I remember the next project better, a supernatural thriller borrowing a lot of from the vibe of Aliens called The Phantom Tower. While I never actually wrote anything for Galactic Strife, I did write The Phantom Tower, though there is no extant copy and the preliminary sketches and notes were all destroyed. In this story, a joint task force of Green Berets, Navy SEALs and Marines were tasked with investigating this skyscraper subject to bizarre occurrences. (I think the supernatural angle ended up being a fake-out to act as a distraction while a coup was launched to overthrow the US government. It was just a touch convoluted.) Jack Grisson and Ally O’Connor got their origins here as Marines in the task force and I believe Jeff Wallace was part of the technical support crew as a reworking of the Dennis Nedry expy Dennis Johnson from Mesozoic World. Miranda showed up as a Space Marine in the sequel, which tried to rehabilitate some ideas from Mesozoic World in space, blending elements of DOOM and the lesser known FPS Blake Stone (which happened to be on the shareware CD I made so much use of). No actual writing was done on the sequel, I don’t think, and though I think I wanted to have a third book, I’m pretty sure no major work went into it.

Though all the materials related to Galactic Strife and the Phantom Tower series were destroyed beforehand, I wound up recycling some of the character when I began work on what would grow into the Ticonderoga series after completing the initial conceptual work for Knight of Gladius (or Warriors of Swordtree as it was known back then, circa ’95, I believe). However, I think I’ll save a discussion of Version 1 of the series for another time. You know, unlike the KoG series, which is now in its seventh version, there are only four versions of the Tico series, possibly because I’ve only been through the thing once. Will it see ten years of changes like KoG has? Who knows? Stay tuned.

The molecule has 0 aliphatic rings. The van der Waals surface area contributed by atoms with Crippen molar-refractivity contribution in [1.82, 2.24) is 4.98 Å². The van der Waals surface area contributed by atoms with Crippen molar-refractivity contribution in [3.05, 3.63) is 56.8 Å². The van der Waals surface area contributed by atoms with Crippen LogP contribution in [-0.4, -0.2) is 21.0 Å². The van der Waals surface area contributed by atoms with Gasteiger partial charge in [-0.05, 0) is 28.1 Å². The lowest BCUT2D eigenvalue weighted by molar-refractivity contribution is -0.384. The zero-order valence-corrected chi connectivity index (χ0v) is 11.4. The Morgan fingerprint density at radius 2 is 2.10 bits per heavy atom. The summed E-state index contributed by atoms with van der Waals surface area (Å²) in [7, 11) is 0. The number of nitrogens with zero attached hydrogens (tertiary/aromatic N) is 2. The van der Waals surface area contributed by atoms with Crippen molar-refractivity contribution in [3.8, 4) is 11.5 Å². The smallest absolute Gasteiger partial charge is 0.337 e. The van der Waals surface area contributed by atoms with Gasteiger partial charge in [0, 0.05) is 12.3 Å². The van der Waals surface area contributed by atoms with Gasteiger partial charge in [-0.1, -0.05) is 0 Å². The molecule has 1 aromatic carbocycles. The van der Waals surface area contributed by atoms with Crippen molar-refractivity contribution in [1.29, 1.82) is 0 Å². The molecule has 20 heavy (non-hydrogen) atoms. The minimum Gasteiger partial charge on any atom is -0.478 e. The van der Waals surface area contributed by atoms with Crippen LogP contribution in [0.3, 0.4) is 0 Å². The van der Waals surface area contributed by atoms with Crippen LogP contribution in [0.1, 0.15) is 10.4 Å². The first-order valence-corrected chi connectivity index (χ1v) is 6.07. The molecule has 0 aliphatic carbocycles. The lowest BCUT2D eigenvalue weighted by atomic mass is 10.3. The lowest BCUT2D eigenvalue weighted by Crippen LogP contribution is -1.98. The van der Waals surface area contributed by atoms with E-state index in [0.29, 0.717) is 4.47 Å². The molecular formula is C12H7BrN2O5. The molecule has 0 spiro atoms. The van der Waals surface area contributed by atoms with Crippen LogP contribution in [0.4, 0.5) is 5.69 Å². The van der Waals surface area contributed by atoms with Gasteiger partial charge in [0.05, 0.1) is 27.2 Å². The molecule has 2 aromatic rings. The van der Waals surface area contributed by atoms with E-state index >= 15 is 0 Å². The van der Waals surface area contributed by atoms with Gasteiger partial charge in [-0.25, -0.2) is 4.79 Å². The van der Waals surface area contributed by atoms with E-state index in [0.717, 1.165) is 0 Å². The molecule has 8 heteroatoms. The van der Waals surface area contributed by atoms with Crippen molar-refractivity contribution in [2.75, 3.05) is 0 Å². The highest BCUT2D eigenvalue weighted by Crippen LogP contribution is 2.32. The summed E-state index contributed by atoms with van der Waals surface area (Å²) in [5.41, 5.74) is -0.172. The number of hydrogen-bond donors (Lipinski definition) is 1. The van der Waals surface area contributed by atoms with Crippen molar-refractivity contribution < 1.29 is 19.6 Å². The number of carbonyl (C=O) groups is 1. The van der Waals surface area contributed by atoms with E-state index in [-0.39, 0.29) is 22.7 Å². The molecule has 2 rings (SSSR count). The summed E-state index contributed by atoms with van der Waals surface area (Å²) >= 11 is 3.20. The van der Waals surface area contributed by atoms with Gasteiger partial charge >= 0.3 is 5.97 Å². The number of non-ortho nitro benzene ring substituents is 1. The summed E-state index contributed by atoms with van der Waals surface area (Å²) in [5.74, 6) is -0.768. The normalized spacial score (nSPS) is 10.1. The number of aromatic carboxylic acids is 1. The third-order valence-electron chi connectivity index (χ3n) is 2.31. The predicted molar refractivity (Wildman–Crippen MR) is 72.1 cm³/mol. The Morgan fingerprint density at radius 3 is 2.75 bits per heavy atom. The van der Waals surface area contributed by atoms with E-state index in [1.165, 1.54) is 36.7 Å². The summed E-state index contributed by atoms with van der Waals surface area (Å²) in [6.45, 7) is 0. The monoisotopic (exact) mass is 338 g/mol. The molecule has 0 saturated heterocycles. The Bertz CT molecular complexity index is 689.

Mar 13 2015

WIP Update – 12 Mar 15

I wrapped up the one Space Arc short I hadn’t quite finished the day before, but that didn’t amount to much, so I then found myself working on Everyday Magic. Perhaps if I could get at least a ten-chapter headstart, I might alternate between EM and Junker Jorg. Then again, it may be better to focus on finishing one serial run rather than having two Cross Arc stories running at the same time. I’ll think about it. Stay tuned.

Mar 12 2015

WIP Update – 11 Mar 15

I finished another Space Arc short and made good headway on yet another.  I don’t know if I’ll be sticking to the Space Arc throughout the week or not. We’ll see. Stay tuned.

Mar 11 2015

WIP Update – 10 Mar 15

I pretty well wrapped up Chapter 28 of Tico4, which means the book is pretty well taken care of, but I’m going to do a read-through first before making a formal announcement of its completion. I also completed two shorts set after the events of the story, which I’ll likely put out shortly after serialization of Tico4 wraps in September. I’ll probably divide the remainder of my time on a few more shorts and the read-through of Tico4. After that, I’ll start turning my attention to Junker Jorg so I’ll have a good head-start when serialization begins. Might try to move “The Case of the Striped Leopard” along too. Stay tuned.